(S01E02) It's going to get harder and harder for Mitch and Bill to explain away the miraculous occurrences going on around them by way of their own neuroses now. Last week, Bill could chalk up Zippy the Wonder Bird's resurrection to his senility, and Mitch could decide that his levitating abilities came courtesy of a plumcot-sized brain tumor.
Now, I intend on using every one of Carlin's "dirty words" after the jump so consider yourself warned. Be prepared to wash your computer's mouth out with soap. It may look like a saint, but it swears like sailor.
You know, it's been so long since I've seen the last episode of Deadwood that I'll have to go back and watch it again to prepare for the two movies that will end the western saga. I think the last scene showed Gerald McRaney on his way out of town, probably heading to Jericho, Kansas.
But there's no rush. According to this story at the Chicago Tribune, not only are the two movies not going to air until 2008 at the earliest, but (according to cast member W. Earl Brown), the stars of the show haven't even signed contracts to appear in the TV flicks. But creator David Milch said a couple of months that he is "committed" to finishing the movies.
The network has picked up a one-hour comedy from producer Linda Bloodworth-Thomason (Designing Women) called 12 Miles Of Bad Road. The show will star Lily Tomlin as the matriarch of a rich Texas family. Add in the family real estate business and a collection of relatives and hilarity will ensue, hopefully. The idea almost sounds like a Dallas spoof. With Tomlin on board, it will certainly be worth a look. Look for Gary Cole, Mary Kay Place, and Leslie Jordan to also appear.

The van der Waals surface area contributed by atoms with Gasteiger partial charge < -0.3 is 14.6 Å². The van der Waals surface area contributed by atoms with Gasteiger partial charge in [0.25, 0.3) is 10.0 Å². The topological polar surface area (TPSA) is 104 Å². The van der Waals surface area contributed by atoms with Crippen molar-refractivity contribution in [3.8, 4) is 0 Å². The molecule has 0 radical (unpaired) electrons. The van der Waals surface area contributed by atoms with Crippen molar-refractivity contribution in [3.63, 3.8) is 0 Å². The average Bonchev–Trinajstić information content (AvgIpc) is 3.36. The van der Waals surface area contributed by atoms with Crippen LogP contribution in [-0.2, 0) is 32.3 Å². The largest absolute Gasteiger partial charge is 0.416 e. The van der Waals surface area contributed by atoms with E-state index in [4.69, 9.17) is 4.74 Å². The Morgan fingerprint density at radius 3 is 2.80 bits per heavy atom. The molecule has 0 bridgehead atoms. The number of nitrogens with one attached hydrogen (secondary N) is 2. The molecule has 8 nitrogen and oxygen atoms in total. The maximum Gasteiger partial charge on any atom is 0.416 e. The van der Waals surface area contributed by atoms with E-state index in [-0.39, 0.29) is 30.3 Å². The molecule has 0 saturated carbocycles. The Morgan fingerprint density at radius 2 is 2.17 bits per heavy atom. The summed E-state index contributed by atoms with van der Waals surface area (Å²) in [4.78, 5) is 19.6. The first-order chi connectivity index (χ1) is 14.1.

Milch did get a bit esoteric though, and said that the show takes place on "the edge of the coordinates of reality." It has a vague aura of Six Feet Under around it, even though the subjects are entirely different, and I tend to like shows that aren't laid out for you in black and white.
Interestingly, HBO did offer Milch a fourth season. But it was for only 6 episodes, and Milch didn't want to do that. So they're going with the movies instead.
Here's an update to our earlier news that David Milch had confirmed that Deadwood was, indeed, dead: Milch himself is trying to raise the $60 million dollars he would need to continue the series! I guess that HBO hasn't given a definite "no" to another season of the western, so Milch is trying to save the show himself. Milch says:
"I'm doing what I can ... any financial participation could take the pressure off. HBO hasn't said no ... if I were a gambling guy, which I am, I'd say odds are less than even money."
Milch says the actors were shocked that HBO said no to another season too. Stay tuned ...
[via TV Tattle]
In news that might be kind of a shock for fans, it looks like the upcoming third season of Deadwood might be the last.
HBO is letting the cast "explore their options," which bascially means that they are free to consider other options. In fact, creator/writer David Milch is exploring his own option, concentrating on a new surfer drama for HBO titled John From Cincinnati.
More on this as it develops ...
(thanks to Dave for the heads up)
"Disaster works. Disaster sells ...but the media is putting us in a position where we're not permitted to have normal reactions ...[the war in Iraq was like] a three-week miniseries with a beginning, a middle, and end ...When the series was over, the President's approval ratings was 98% -- that was a good show. What's left is 'reruns' with people dying."
Another interesting revelation in the article: Deadwood was originally set in ancient Rome.